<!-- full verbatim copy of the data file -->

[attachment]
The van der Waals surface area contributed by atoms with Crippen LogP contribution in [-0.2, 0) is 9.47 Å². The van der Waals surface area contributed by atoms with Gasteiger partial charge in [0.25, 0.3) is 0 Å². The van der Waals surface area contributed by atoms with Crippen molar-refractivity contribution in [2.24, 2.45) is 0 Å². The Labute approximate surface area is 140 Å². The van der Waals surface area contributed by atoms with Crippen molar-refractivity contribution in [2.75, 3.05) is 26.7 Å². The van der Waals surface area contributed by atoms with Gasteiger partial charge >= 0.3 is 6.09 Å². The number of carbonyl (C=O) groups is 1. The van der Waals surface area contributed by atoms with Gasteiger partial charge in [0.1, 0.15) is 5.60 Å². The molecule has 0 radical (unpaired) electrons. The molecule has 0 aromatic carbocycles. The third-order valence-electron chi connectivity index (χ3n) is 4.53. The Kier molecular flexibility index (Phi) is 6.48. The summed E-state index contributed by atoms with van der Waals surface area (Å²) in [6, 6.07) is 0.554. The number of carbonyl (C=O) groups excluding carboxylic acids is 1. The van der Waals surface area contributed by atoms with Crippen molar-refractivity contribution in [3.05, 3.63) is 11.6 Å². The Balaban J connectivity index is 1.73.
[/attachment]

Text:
The van der Waals surface area contributed by atoms with Crippen LogP contribution in [-0.2, 0) is 9.47 Å². The van der Waals surface area contributed by atoms with Gasteiger partial charge in [0.25, 0.3) is 0 Å². The van der Waals surface area contributed by atoms with Crippen molar-refractivity contribution in [2.24, 2.45) is 0 Å². The Labute approximate surface area is 140 Å². The van der Waals surface area contributed by atoms with Crippen molar-refractivity contribution in [2.75, 3.05) is 26.7 Å². The van der Waals surface area contributed by atoms with Gasteiger partial charge >= 0.3 is 6.09 Å². The number of carbonyl (C=O) groups is 1. The van der Waals surface area contributed by atoms with Gasteiger partial charge in [0.1, 0.15) is 5.60 Å². The molecule has 0 radical (unpaired) electrons. The molecule has 0 aromatic carbocycles. The third-order valence-electron chi connectivity index (χ3n) is 4.53. The Kier molecular flexibility index (Phi) is 6.48. The summed E-state index contributed by atoms with van der Waals surface area (Å²) in [6, 6.07) is 0.554. The number of carbonyl (C=O) groups excluding carboxylic acids is 1. The van der Waals surface area contributed by atoms with Crippen molar-refractivity contribution in [3.05, 3.63) is 11.6 Å². The Balaban J connectivity index is 1.73.